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τἀπὸ Σάρδεων ἤλεκτρον: electron, or silver-gold, from the goldmines of Tmolus in Lydia, the range s. of Sardis. Croesus dedicated at Delphi a lion of refined gold (“χρυσὸς ἄπεφθος”), standing on a pedestal formed by 117 half-plinths, or ingots, of gold,—four being of refined gold, and the rest of this electron, or ‘white gold’ (“λευκὸς χρυσός”); Her. 1.50. The celebrity of this “ἀνάθημα” in Greece helps to explain the poet's phrase. Stein on Her.l.c. shows that the ratio of silver to gold in electron was about 3 to 7. Pliny, who makes the ratio only 1 to 4, describes electron both as a natural blend of metals, and as an artificial product (“fit et cura, … addito argento”, Her. 33.80).— Paus. 5. 12§ 7 distinguishes the two senses of “ἤλεκτρον”, (1) silver-gold, (2) amber. The latter is the “ἤλεκτρον” of Herodotus (3. 115), and of Od. 15.460, where a Phoenician brings a golden “ὅρμος, —μετὰ δ᾽ ἠλέκτροισιν ἔερτο” (‘strung with amber beads’).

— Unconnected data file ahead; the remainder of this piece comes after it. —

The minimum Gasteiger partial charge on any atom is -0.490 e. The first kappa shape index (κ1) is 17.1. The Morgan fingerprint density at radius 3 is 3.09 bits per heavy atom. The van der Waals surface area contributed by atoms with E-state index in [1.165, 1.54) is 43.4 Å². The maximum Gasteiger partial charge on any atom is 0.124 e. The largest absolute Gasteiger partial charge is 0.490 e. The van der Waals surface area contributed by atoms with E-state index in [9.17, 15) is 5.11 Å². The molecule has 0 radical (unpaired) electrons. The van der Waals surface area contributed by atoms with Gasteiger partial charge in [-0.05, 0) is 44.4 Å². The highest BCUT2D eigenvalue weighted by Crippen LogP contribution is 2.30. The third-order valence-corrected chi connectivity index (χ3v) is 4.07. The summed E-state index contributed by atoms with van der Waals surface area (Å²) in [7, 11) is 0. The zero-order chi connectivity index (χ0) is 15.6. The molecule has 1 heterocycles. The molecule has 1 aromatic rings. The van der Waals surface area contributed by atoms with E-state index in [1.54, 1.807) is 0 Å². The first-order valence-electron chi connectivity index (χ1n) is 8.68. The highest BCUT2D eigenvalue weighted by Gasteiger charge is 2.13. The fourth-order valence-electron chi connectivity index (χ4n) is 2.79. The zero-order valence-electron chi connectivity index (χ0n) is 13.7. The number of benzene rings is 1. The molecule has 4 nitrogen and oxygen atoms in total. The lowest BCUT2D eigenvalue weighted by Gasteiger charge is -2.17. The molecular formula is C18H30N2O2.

τἀπὸ is a certain correction of L's “τὰ προ” (cr. n.): in class. Greek “ἤλεκτρον” is always neut., as it is in Paus. also.

Ἰνδικὸν χρυσόν: Her. 3.94 speaks of the “Ἰνδοί” as sending Dareius an annual tribute of 360 talents in gold dust (“ψῆγμα”).


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hide References (5 total)
  • Commentary references from this page (5):
    • Euripides, Heracles, 33
    • Herodotus, Histories, 1.50
    • Herodotus, Histories, 3.94
    • Homer, Odyssey, 15.460
    • Pausanias, Description of Greece, 5.12
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